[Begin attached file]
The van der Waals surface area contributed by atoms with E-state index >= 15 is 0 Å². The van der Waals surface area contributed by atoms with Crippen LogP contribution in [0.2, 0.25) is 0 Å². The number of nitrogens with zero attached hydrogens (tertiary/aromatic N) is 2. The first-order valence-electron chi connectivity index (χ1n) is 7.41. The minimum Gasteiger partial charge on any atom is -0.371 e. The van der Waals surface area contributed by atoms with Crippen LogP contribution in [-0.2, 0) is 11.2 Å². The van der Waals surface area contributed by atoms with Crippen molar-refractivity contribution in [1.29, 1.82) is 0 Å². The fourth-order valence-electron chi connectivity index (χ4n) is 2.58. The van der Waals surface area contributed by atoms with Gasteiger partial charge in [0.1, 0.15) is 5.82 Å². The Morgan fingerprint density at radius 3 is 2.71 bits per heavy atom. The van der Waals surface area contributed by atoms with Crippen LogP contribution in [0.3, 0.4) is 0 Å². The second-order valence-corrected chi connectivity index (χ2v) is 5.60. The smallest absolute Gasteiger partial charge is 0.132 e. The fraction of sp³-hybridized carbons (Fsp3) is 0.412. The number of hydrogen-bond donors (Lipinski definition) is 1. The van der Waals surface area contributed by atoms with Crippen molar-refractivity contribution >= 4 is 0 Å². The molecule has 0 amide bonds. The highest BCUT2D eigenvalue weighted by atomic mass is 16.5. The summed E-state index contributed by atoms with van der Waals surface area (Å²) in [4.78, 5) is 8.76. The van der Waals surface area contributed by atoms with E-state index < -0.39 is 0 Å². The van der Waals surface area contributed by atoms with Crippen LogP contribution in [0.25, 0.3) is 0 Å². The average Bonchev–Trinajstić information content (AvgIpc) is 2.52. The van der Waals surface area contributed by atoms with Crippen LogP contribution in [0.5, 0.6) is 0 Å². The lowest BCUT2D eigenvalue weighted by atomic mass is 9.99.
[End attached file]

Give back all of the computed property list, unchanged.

The van der Waals surface area contributed by atoms with E-state index >= 15 is 0 Å². The van der Waals surface area contributed by atoms with Crippen LogP contribution in [0.2, 0.25) is 0 Å². The number of nitrogens with zero attached hydrogens (tertiary/aromatic N) is 2. The first-order valence-electron chi connectivity index (χ1n) is 7.41. The minimum Gasteiger partial charge on any atom is -0.371 e. The van der Waals surface area contributed by atoms with Crippen LogP contribution in [-0.2, 0) is 11.2 Å². The van der Waals surface area contributed by atoms with Crippen molar-refractivity contribution in [1.29, 1.82) is 0 Å². The fourth-order valence-electron chi connectivity index (χ4n) is 2.58. The van der Waals surface area contributed by atoms with Gasteiger partial charge in [0.1, 0.15) is 5.82 Å². The Morgan fingerprint density at radius 3 is 2.71 bits per heavy atom. The van der Waals surface area contributed by atoms with Crippen LogP contribution in [0.3, 0.4) is 0 Å². The second-order valence-corrected chi connectivity index (χ2v) is 5.60. The smallest absolute Gasteiger partial charge is 0.132 e. The fraction of sp³-hybridized carbons (Fsp3) is 0.412. The number of hydrogen-bond donors (Lipinski definition) is 1. The van der Waals surface area contributed by atoms with Crippen molar-refractivity contribution >= 4 is 0 Å². The molecule has 0 amide bonds. The highest BCUT2D eigenvalue weighted by atomic mass is 16.5. The summed E-state index contributed by atoms with van der Waals surface area (Å²) in [4.78, 5) is 8.76. The van der Waals surface area contributed by atoms with E-state index < -0.39 is 0 Å². The van der Waals surface area contributed by atoms with Crippen LogP contribution in [0.25, 0.3) is 0 Å². The average Bonchev–Trinajstić information content (AvgIpc) is 2.52. The van der Waals surface area contributed by atoms with Crippen LogP contribution in [0.5, 0.6) is 0 Å². The lowest BCUT2D eigenvalue weighted by atomic mass is 9.99.